District Takes Proactive Steps to Ensure High-Quality Drinking Water is Available at All Schools
Facilities Team Set to Install New Bi-level Filtered, High Efficiency Coolers and Bottle Water Filling Stations at All District Schools
PITTSBURGH, June 13, 2016 – While no federal law requires the testing of drinking water for lead, Superintendent Linda Lane has instructed facilities staff to proactively test the drinking water in all District facilities. In addition to testing lead levels and addressing any issues that are found, District facilities staff will install three to six new bi-level filtered, high efficiency fountain and bottle filling stations at all schools, providing students and staff access to chilled high-quality drinking water. Voluntary lead testing and the installation of the new water fountains will begin simultaneously June 14th and be completed throughout the summer prior to the start of school.
“Given the circumstances taking place across the country, we knew we had to ensure the highest quality of drinking water is accessible in our schools, even though there are no local, state or federal laws mandating districts to do so,” said Superintendent Linda Lane. The health and safety of our students and staff is of the utmost importance. We are committed to addressing any issues that arise and completing a transparent process.”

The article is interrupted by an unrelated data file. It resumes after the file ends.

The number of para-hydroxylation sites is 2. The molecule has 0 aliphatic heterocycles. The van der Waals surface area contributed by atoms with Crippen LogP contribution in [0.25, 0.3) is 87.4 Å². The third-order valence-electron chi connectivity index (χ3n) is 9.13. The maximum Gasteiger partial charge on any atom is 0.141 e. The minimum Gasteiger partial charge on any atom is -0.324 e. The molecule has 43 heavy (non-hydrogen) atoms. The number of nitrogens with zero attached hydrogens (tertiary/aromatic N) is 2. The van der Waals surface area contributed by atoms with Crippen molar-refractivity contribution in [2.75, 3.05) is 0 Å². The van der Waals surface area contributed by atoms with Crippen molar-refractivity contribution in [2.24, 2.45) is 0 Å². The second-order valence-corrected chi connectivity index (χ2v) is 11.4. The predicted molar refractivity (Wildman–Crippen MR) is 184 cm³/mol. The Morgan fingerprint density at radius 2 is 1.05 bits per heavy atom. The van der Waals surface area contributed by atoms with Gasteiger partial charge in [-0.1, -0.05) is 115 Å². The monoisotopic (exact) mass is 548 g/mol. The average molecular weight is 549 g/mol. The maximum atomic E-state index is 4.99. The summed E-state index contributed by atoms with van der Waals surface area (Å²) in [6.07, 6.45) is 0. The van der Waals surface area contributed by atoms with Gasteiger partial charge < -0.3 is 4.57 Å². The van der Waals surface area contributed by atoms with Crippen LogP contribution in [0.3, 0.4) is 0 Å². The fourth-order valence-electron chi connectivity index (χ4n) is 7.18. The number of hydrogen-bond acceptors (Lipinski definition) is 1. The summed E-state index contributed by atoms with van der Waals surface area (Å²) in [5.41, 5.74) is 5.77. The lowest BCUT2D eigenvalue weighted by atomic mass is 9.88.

Testing of 70 District facilities will begin tomorrow and start with facilities in use to support summer programming and then facilities serving the District’s youngest children. Any fixtures found to have elevated levels of lead, more than 20 parts per billion (ppb), the District will immediately shut-off problem fixtures, post signage, deliver bottled water for drinking and notify families and any current permit holders. A complete report of findings will be available in late August. The District is working closely with local water authorities and the Allegheny County Health Department.
“We are very pleased to see Pittsburgh Public Schools taking a proactive approach to lead testing its water. Any source of lead is problematic for children particularly those between birth and 2 years of age,” said Dr. Karen Hacker, Director of the Allegheny County Health Department. “However, we want to remind the public that our chief lead risk in Allegheny County is paint dust and chips in homes built before 1978.”